Red Beans and Rice – New Orleans also has their own version of beans and rice. Like other regions, this traditional pairing changes from cook to cook. The basics remain: red beans and white rice. Many recipes include ham hock and Andouille sausage, along with the quintessential onion, celery and bell peppers.

Cheers!

Cheers!

Jambalaya – this one-pot dish is Creole goodness in the form of a casserole. Spicy, smoked sausage is simmered with Cajun seasonings, peppers and stewed tomatoes, with big ol’ shrimp tossed in for good measure.  Cajun spice mixes include salt, pepper, paprika, onion powder, cayenne pepper, thyme and the likes.

The list of spectacular foods from the South could go on, however, all things must come to an end, but not without a festive toast with a timeless cocktail – Sazerac. This jazzy number (don’t mind the pun) is a swirl of simple syrup, rye whiskey or bourbon, bitters and anise liqueur garnished with twisted lemon peels.

Happy Fat Tuesday – Cheers!

 

Chocolate, dear, decadent Chocolate

Hey, dear heart

Hey, dear heart

Hey, dear heart, have you noticed cupid chaotically flinging arrows and the heavenly aroma of chocolate that is suspended in the air? It’s the romantic month of February, full of hearts and flowers and other mushy stuff, including wedding planning season.

Yep, all of you starry-eyed lovebirds out there grab your iPads, notebooks or schedulers; we have thoughts (lots of them), designs and well, whimsy to share with you. In our years of working with couples we’ve gleaned some go-to ideas and concepts. Flowers, invitations, the dress…cake and food – of course we’ll talk food; all struggling for your attention. Keep an eye out for these tips to show up in our weekly blog.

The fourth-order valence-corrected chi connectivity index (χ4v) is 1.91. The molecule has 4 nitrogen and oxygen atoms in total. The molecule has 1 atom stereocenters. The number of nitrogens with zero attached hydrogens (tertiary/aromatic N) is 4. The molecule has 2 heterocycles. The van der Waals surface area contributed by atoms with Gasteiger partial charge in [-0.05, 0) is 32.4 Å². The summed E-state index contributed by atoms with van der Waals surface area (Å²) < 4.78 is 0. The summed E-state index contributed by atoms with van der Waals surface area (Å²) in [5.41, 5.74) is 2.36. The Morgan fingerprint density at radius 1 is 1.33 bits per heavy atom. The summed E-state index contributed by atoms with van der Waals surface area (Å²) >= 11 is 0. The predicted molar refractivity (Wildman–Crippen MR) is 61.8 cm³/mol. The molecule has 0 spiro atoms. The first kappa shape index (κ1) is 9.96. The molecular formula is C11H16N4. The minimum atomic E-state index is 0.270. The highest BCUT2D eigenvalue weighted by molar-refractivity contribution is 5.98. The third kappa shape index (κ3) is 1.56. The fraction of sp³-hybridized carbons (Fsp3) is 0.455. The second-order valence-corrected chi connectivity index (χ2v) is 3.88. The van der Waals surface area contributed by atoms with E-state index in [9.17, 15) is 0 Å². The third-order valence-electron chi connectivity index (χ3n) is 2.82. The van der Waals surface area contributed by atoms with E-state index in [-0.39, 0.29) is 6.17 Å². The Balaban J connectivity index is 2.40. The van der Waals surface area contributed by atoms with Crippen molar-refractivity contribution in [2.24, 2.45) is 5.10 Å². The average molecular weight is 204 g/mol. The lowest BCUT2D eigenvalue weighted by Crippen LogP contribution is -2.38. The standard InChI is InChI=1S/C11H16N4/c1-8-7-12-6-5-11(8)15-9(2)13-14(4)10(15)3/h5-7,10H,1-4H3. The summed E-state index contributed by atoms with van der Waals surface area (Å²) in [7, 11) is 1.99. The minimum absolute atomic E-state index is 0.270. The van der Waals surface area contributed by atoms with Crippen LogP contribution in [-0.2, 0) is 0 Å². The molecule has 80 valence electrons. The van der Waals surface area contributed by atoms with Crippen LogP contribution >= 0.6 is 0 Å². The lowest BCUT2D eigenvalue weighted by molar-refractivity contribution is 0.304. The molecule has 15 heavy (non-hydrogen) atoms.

What about the love arrows and suspended chocolate, you ask? Not to leave you hanging, but do you know what’s really going on inside of the neatly wrapped, decadent bar of chocolate? Cacao, that’s what;  the raw form of chocolate dates back some 4,000 years. Referred to as the food of the gods, the Mayan people are believed to be the first to roast, grind into a powder and then add liquid for the original cups of luscious cocoa. We’re guessing there were no mini marshmallows involved in the procedure.

To further educate you on the culture of chocolate, do you know the difference between cacao and cocoa? No, this isn’t just a play on vowels, each has distinct properties.

Cacao, pure, raw, unrefined

Cacao, pure, raw, unrefined

 

Cacao is a pure, raw, less processed form of chocolate; having the highest amount of antioxidants. The Theobroma Cacao tree produces pods which are cracked open to release the beans. They can then be handled in a variety of ways such as powder, nibs, butter and roasting to create cocoa and other chocolate commodities.

Cocoa is the result of roasting the cacao beans. While the high temps reduce the amount of antioxidants, it still contains good-for-you-stuff; just pay attention to the amount of fat and sugar. Budgetary boon: cocoa is easier on the wallet.

Chocolatte!

Chocolate!